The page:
Additionally, a personal, romantic relationship can absolutely constitute a conflict for a coach. USAU’s Coaching Ethics Guide addresses this. A romantic relationship with a female player (who, from the sound of it, has mixed social relationships with the players he is tasked with coaching as well) could very well overstep some boundaries. In the CDP, coaches are specifically told to avoid relationships like this in order to avoid conflicts of interest. Dating a female player who has bad blood with member of the men’s team could definitely lead to unethical coaching behavior.

      • Kathy

        The “cheating on his girlfriend” only seems relevant because that’s what the anonymous messages were about. The fact that the woman was a former UNCW player seems to only have been brought up by Greg as an attempt to make it seem as though Brian violated coaching ethics. He’s never coached her though and he’s also a former UNCW player. People are making it sound like some gross 50 year old coach is hitting on some 21 year old college girl but they may have a history that predates Brian’s coaching. Seems irrelevant to the decision in my opinion, hopefully.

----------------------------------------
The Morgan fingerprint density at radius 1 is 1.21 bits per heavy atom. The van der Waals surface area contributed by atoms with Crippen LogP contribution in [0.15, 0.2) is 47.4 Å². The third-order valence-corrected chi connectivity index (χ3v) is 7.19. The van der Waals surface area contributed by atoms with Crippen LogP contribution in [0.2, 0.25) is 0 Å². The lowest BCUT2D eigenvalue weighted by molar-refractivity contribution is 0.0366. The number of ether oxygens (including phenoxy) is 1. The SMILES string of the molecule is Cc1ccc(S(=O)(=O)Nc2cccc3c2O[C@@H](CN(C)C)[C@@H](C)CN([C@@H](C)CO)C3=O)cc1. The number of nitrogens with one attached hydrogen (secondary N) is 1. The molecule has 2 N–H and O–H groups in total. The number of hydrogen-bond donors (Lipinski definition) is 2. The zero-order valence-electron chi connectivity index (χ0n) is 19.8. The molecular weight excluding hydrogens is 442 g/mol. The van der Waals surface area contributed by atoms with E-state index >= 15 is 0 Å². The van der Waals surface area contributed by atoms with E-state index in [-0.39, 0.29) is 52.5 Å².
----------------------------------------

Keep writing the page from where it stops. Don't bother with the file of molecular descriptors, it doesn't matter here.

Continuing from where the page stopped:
• Rob

          No one said anything about it being an issue because it’s creepy. It is an issue because it can create a conflict of interest.

          Let’s say I coach a men’s club team. One of the players on the team, let’s call him Homer, is well known to have a contentious (non-romantic) relationship with a female, Marge, from a nearby team. All players from both teams know that Homer said some terrible things about Marge recently. He can be a jerk sometimes.